Are the Two Red Lines Parallel?
Are the Vertical Lines Parallel?
How Many Legs Does This Elephant Have?
It all started two summers ago, when Mrs. Donna Evans, the wife of former U.S. Ambassador to Armenia John Evans, visited the 10th century renowned Armenian Monastery of Sanahin in Lori region. A child, playing in the courtyard, caught Mrs. Evans’ attention.
Refractive disorders affect the cornea and the way we see. Our eyes are very much like the way a camera takes a photograph – the refractive process. The cornea and lens in your eye act as the camera lens and the retina is similar to the film. The image that your retina “sees” goes to your brain, which tells you what the image is. The cornea bends, or refracts, light on the retina enabling us to see. When the curve of the cornea is irregularly shaped, the cornea bends light imperfectly on the retina. This is what causes a refractive error and affects your vision — myopia, hyperopia and astigmatism.
Myth: Wearing eyeglasses that are too strong or have the wrong prescription will damage the eyes.
Fact: Eyeglasses change the light rays that the eye receives. They do not change any part of the eye itself. Wearing glasses that are too strong or otherwise wrong for the eyes cannot harm an adult's vision, although it might result in a temporary headache.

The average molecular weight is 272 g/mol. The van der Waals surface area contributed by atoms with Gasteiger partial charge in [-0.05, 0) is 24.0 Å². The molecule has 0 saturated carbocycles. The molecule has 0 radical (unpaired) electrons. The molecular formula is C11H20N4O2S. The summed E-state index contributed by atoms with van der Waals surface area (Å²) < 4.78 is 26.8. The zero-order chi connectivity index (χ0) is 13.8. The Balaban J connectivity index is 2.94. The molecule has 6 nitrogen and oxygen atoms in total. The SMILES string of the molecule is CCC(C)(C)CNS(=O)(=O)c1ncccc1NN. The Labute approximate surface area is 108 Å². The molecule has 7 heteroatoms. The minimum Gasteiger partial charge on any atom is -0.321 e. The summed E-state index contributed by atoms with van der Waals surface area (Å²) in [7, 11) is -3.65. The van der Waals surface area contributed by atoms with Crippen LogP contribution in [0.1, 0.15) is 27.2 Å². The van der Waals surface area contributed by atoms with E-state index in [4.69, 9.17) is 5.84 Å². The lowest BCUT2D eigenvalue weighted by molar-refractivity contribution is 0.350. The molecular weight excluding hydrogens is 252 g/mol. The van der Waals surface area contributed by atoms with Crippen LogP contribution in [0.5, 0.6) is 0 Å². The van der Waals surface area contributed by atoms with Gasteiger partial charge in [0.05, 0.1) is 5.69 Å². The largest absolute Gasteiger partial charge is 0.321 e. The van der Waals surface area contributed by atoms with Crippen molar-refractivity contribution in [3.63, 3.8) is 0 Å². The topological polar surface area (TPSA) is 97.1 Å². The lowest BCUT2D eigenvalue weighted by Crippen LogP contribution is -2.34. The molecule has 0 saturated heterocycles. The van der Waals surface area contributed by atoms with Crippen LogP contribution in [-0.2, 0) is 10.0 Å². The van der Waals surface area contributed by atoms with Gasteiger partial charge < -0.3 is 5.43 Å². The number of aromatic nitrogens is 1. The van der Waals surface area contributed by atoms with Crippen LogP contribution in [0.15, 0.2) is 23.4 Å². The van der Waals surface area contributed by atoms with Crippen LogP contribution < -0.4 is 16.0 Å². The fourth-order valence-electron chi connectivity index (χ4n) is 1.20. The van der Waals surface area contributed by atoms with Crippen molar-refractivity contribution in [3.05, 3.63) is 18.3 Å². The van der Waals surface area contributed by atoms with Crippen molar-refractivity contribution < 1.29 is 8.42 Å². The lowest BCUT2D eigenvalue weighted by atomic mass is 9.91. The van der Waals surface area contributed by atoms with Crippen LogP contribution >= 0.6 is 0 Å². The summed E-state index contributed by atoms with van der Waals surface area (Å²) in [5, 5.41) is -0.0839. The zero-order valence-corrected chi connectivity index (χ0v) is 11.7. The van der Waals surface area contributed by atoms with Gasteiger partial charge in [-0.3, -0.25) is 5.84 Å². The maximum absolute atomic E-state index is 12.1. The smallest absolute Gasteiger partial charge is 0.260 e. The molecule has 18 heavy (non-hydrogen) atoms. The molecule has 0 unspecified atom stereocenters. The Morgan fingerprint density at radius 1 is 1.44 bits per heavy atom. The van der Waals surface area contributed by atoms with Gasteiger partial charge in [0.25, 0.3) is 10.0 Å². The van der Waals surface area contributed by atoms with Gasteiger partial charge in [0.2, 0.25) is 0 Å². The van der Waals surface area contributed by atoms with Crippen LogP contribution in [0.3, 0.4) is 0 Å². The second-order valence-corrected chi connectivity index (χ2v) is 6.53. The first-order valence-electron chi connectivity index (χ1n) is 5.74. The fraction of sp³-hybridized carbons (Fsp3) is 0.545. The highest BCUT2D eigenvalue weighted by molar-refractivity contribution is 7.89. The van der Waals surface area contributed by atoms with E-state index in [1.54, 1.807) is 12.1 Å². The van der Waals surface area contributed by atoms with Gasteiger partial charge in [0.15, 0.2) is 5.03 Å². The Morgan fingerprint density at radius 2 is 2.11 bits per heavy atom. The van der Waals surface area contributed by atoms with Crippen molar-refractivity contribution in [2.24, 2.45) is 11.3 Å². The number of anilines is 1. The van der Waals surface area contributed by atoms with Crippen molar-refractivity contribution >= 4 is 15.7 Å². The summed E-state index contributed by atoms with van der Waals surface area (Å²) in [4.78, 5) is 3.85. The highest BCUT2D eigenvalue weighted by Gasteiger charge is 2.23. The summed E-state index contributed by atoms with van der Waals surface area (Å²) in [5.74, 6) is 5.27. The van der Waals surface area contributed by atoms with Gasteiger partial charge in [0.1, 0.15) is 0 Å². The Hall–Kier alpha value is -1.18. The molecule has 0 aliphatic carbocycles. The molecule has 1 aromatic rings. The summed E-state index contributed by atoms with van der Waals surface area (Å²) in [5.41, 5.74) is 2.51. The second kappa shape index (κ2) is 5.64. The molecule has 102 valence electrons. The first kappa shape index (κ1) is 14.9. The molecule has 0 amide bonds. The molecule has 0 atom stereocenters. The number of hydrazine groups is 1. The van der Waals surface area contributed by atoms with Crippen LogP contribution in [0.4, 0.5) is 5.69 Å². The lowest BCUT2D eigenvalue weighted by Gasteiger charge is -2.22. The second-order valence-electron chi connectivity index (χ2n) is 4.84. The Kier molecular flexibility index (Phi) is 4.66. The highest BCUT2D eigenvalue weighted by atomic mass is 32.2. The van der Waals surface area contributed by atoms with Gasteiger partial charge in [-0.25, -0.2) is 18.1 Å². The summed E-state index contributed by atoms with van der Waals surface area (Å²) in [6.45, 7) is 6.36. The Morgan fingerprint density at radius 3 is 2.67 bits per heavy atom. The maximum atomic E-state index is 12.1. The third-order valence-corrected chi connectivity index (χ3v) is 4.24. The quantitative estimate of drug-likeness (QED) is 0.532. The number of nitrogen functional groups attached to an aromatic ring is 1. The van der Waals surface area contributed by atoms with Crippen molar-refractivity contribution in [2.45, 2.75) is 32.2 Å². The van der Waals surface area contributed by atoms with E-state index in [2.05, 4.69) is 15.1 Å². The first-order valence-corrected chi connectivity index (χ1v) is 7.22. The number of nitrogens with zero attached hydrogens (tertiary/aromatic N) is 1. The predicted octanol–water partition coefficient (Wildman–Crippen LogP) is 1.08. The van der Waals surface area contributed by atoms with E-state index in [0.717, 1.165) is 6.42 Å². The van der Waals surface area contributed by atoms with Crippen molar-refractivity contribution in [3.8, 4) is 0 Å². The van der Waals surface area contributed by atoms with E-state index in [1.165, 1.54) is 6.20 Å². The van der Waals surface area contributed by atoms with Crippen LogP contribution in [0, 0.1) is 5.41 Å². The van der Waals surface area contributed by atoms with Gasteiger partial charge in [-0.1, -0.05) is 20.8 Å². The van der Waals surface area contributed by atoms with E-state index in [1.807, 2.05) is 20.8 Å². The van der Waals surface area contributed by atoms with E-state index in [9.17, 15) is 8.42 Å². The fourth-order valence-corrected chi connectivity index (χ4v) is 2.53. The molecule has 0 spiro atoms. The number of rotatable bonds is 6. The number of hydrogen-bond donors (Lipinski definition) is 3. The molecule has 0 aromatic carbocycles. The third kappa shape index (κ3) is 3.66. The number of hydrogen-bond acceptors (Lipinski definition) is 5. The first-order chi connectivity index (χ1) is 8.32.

Myth: It is okay to swim while wearing soft contact lenses.
Fact: No, it is not okay to swim while wearing contact lenses. Serious or potentially blinding eye infections can result from swimming or even using a hot tub while wearing contact lenses.
Myth: An eye examination is necessary only if you are having eye problems.
Fact: Everyone should follow proper eye care, including regular eye exams, whether or not you're having any noticeable signs of problems. For adults, the frequency depends on your doctor's advice and may be every two years or more often. If you have diabetes or an eye disease, you should have a comprehensive eye exam every year.
Lucik Yeritsyan lives with her family in a house on the outskirts of Artsvaberd, a small village in the Tavush marz. The house has one living room, one bedroom, a kitchen and a corridor where Lucik lives. The wooden stove is in the corridor next to Lucik’s bed. In the one-bedroom house — with a small orchard, a vegetable plot and a few sheep and hens, eight other people live with Lucik. They include her husband, Armen; son and daughter-inlaw Ashot and Maro; and five grandchildren- age five through 16.